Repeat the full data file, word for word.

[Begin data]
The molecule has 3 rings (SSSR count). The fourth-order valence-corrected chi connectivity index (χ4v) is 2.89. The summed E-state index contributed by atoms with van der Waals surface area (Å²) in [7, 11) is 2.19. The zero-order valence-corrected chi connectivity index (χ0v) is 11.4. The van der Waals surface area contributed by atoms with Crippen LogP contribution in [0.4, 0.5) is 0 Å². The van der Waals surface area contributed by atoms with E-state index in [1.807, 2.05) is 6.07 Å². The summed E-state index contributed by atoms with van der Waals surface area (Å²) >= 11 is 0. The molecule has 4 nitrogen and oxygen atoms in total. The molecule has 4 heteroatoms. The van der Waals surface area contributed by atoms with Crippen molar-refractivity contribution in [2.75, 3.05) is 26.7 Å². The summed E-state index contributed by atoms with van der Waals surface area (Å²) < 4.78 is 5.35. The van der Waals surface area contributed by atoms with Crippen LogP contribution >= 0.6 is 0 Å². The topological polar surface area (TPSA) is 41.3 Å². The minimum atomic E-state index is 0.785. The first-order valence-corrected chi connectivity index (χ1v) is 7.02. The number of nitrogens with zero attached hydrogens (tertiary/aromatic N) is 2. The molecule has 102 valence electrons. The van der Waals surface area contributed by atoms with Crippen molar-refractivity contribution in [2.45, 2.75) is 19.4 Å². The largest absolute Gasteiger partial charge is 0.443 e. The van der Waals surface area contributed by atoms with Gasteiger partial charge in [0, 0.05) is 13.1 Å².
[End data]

The molecule has 3 rings (SSSR count). The fourth-order valence-corrected chi connectivity index (χ4v) is 2.89. The summed E-state index contributed by atoms with van der Waals surface area (Å²) in [7, 11) is 2.19. The zero-order valence-corrected chi connectivity index (χ0v) is 11.4. The van der Waals surface area contributed by atoms with Crippen LogP contribution in [0.4, 0.5) is 0 Å². The van der Waals surface area contributed by atoms with E-state index in [1.807, 2.05) is 6.07 Å². The summed E-state index contributed by atoms with van der Waals surface area (Å²) >= 11 is 0. The molecule has 4 nitrogen and oxygen atoms in total. The molecule has 4 heteroatoms. The van der Waals surface area contributed by atoms with Crippen molar-refractivity contribution in [2.75, 3.05) is 26.7 Å². The summed E-state index contributed by atoms with van der Waals surface area (Å²) < 4.78 is 5.35. The van der Waals surface area contributed by atoms with Crippen LogP contribution >= 0.6 is 0 Å². The topological polar surface area (TPSA) is 41.3 Å². The minimum atomic E-state index is 0.785. The first-order valence-corrected chi connectivity index (χ1v) is 7.02. The number of nitrogens with zero attached hydrogens (tertiary/aromatic N) is 2. The molecule has 102 valence electrons. The van der Waals surface area contributed by atoms with Crippen molar-refractivity contribution in [2.45, 2.75) is 19.4 Å². The largest absolute Gasteiger partial charge is 0.443 e. The van der Waals surface area contributed by atoms with Gasteiger partial charge in [0, 0.05) is 13.1 Å².